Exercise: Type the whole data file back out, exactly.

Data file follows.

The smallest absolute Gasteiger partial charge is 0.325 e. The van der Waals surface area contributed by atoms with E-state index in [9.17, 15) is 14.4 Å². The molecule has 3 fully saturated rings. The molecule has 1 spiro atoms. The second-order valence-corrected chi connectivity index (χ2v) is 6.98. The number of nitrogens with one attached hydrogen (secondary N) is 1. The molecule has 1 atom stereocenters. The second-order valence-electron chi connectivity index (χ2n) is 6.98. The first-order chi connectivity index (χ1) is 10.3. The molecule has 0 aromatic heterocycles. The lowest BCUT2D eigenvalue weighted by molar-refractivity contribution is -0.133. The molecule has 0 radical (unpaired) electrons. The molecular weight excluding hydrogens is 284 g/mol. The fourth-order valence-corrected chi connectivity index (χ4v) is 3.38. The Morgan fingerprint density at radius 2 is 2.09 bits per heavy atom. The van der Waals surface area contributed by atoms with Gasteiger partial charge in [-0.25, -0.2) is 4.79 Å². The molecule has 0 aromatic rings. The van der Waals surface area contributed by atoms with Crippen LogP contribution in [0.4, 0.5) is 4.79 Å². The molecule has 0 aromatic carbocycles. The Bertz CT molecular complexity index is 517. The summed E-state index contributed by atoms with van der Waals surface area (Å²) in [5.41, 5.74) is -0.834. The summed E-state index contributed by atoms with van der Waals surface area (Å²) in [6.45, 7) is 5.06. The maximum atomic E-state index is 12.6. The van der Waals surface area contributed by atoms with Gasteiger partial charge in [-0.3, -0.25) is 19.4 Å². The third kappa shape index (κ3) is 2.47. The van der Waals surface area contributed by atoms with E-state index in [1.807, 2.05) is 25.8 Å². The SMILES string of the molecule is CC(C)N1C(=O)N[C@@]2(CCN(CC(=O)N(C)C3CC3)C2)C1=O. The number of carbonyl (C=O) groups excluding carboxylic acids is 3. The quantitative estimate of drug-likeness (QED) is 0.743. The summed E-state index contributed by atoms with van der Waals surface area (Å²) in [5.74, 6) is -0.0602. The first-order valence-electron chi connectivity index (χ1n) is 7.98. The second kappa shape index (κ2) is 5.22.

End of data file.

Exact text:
The smallest absolute Gasteiger partial charge is 0.325 e. The van der Waals surface area contributed by atoms with E-state index in [9.17, 15) is 14.4 Å². The molecule has 3 fully saturated rings. The molecule has 1 spiro atoms. The second-order valence-corrected chi connectivity index (χ2v) is 6.98. The number of nitrogens with one attached hydrogen (secondary N) is 1. The molecule has 1 atom stereocenters. The second-order valence-electron chi connectivity index (χ2n) is 6.98. The first-order chi connectivity index (χ1) is 10.3. The molecule has 0 aromatic heterocycles. The lowest BCUT2D eigenvalue weighted by molar-refractivity contribution is -0.133. The molecule has 0 radical (unpaired) electrons. The molecular weight excluding hydrogens is 284 g/mol. The fourth-order valence-corrected chi connectivity index (χ4v) is 3.38. The Morgan fingerprint density at radius 2 is 2.09 bits per heavy atom. The van der Waals surface area contributed by atoms with Gasteiger partial charge in [-0.25, -0.2) is 4.79 Å². The molecule has 0 aromatic rings. The van der Waals surface area contributed by atoms with Crippen LogP contribution in [0.4, 0.5) is 4.79 Å². The molecule has 0 aromatic carbocycles. The Bertz CT molecular complexity index is 517. The summed E-state index contributed by atoms with van der Waals surface area (Å²) in [5.41, 5.74) is -0.834. The summed E-state index contributed by atoms with van der Waals surface area (Å²) in [6.45, 7) is 5.06. The maximum atomic E-state index is 12.6. The van der Waals surface area contributed by atoms with Gasteiger partial charge in [-0.3, -0.25) is 19.4 Å². The third kappa shape index (κ3) is 2.47. The van der Waals surface area contributed by atoms with E-state index in [1.807, 2.05) is 25.8 Å². The SMILES string of the molecule is CC(C)N1C(=O)N[C@@]2(CCN(CC(=O)N(C)C3CC3)C2)C1=O. The number of carbonyl (C=O) groups excluding carboxylic acids is 3. The quantitative estimate of drug-likeness (QED) is 0.743. The summed E-state index contributed by atoms with van der Waals surface area (Å²) in [5.74, 6) is -0.0602. The first-order valence-electron chi connectivity index (χ1n) is 7.98. The second kappa shape index (κ2) is 5.22.